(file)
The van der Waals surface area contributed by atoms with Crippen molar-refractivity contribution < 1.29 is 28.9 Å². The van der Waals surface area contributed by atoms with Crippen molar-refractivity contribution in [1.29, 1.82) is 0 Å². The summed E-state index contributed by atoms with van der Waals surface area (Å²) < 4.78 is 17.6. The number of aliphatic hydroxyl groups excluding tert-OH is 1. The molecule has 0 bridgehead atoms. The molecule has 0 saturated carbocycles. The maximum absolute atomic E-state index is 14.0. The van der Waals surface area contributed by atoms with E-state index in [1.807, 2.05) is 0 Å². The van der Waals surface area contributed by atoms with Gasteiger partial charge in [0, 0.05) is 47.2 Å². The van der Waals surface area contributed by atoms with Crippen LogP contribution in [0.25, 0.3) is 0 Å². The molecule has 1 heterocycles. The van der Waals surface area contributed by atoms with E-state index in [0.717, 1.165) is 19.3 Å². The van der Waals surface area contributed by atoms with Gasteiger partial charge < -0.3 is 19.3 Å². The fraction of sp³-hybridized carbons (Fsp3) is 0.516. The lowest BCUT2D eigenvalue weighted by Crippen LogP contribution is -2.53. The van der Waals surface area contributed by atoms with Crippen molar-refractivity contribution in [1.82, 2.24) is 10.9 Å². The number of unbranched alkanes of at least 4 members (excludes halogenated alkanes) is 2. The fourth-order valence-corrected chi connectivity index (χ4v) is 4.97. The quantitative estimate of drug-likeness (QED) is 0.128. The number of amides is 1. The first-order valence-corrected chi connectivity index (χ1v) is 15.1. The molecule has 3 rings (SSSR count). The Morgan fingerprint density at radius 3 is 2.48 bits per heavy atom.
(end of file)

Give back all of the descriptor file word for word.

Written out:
The van der Waals surface area contributed by atoms with Crippen molar-refractivity contribution < 1.29 is 28.9 Å². The van der Waals surface area contributed by atoms with Crippen molar-refractivity contribution in [1.29, 1.82) is 0 Å². The summed E-state index contributed by atoms with van der Waals surface area (Å²) < 4.78 is 17.6. The number of aliphatic hydroxyl groups excluding tert-OH is 1. The molecule has 0 bridgehead atoms. The molecule has 0 saturated carbocycles. The maximum absolute atomic E-state index is 14.0. The van der Waals surface area contributed by atoms with E-state index in [1.807, 2.05) is 0 Å². The van der Waals surface area contributed by atoms with Gasteiger partial charge in [0, 0.05) is 47.2 Å². The van der Waals surface area contributed by atoms with Crippen LogP contribution in [0.25, 0.3) is 0 Å². The molecule has 1 heterocycles. The van der Waals surface area contributed by atoms with E-state index in [0.717, 1.165) is 19.3 Å². The van der Waals surface area contributed by atoms with Gasteiger partial charge < -0.3 is 19.3 Å². The fraction of sp³-hybridized carbons (Fsp3) is 0.516. The lowest BCUT2D eigenvalue weighted by Crippen LogP contribution is -2.53. The van der Waals surface area contributed by atoms with Crippen molar-refractivity contribution in [1.82, 2.24) is 10.9 Å². The number of unbranched alkanes of at least 4 members (excludes halogenated alkanes) is 2. The fourth-order valence-corrected chi connectivity index (χ4v) is 4.97. The quantitative estimate of drug-likeness (QED) is 0.128. The number of amides is 1. The first-order valence-corrected chi connectivity index (χ1v) is 15.1. The molecule has 3 rings (SSSR count). The Morgan fingerprint density at radius 3 is 2.48 bits per heavy atom.